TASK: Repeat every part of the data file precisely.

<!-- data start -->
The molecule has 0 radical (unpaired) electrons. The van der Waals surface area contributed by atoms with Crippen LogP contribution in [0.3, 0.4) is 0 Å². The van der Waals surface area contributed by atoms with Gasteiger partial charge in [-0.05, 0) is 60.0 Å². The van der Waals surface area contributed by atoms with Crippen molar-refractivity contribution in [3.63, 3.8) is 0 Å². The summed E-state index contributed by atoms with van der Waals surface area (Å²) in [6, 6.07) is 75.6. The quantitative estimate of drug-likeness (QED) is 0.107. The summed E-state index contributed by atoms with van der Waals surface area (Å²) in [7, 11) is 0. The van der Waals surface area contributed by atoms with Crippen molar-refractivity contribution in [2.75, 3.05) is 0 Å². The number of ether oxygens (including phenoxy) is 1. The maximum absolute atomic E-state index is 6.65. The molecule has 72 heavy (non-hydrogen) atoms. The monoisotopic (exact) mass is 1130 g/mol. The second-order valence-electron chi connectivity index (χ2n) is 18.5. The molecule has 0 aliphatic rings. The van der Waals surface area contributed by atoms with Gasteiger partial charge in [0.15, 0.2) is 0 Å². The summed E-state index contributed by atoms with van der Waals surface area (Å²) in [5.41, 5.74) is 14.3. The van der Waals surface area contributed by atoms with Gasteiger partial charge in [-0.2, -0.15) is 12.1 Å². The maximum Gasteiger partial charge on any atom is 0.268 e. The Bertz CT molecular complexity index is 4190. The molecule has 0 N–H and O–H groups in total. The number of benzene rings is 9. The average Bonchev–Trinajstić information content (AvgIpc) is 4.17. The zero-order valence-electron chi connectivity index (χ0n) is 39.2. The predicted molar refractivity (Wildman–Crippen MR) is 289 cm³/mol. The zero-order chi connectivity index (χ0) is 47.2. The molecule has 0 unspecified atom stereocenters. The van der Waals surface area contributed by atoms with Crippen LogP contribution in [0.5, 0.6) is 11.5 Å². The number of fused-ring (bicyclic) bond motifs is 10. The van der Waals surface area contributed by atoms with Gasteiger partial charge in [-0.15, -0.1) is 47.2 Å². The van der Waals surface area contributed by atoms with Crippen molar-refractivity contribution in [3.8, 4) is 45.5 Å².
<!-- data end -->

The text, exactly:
The molecule has 0 radical (unpaired) electrons. The van der Waals surface area contributed by atoms with Crippen LogP contribution in [0.3, 0.4) is 0 Å². The van der Waals surface area contributed by atoms with Gasteiger partial charge in [-0.05, 0) is 60.0 Å². The van der Waals surface area contributed by atoms with Crippen molar-refractivity contribution in [3.63, 3.8) is 0 Å². The summed E-state index contributed by atoms with van der Waals surface area (Å²) in [6, 6.07) is 75.6. The quantitative estimate of drug-likeness (QED) is 0.107. The summed E-state index contributed by atoms with van der Waals surface area (Å²) in [7, 11) is 0. The van der Waals surface area contributed by atoms with Crippen molar-refractivity contribution in [2.75, 3.05) is 0 Å². The number of ether oxygens (including phenoxy) is 1. The maximum absolute atomic E-state index is 6.65. The molecule has 72 heavy (non-hydrogen) atoms. The monoisotopic (exact) mass is 1130 g/mol. The second-order valence-electron chi connectivity index (χ2n) is 18.5. The molecule has 0 aliphatic rings. The van der Waals surface area contributed by atoms with Gasteiger partial charge in [0.15, 0.2) is 0 Å². The summed E-state index contributed by atoms with van der Waals surface area (Å²) in [5.41, 5.74) is 14.3. The van der Waals surface area contributed by atoms with Gasteiger partial charge in [-0.2, -0.15) is 12.1 Å². The maximum Gasteiger partial charge on any atom is 0.268 e. The Bertz CT molecular complexity index is 4190. The molecule has 0 N–H and O–H groups in total. The number of benzene rings is 9. The average Bonchev–Trinajstić information content (AvgIpc) is 4.17. The zero-order valence-electron chi connectivity index (χ0n) is 39.2. The predicted molar refractivity (Wildman–Crippen MR) is 289 cm³/mol. The zero-order chi connectivity index (χ0) is 47.2. The molecule has 0 unspecified atom stereocenters. The van der Waals surface area contributed by atoms with Crippen LogP contribution in [0.5, 0.6) is 11.5 Å². The number of fused-ring (bicyclic) bond motifs is 10. The van der Waals surface area contributed by atoms with Gasteiger partial charge in [-0.15, -0.1) is 47.2 Å². The van der Waals surface area contributed by atoms with Crippen molar-refractivity contribution in [3.8, 4) is 45.5 Å².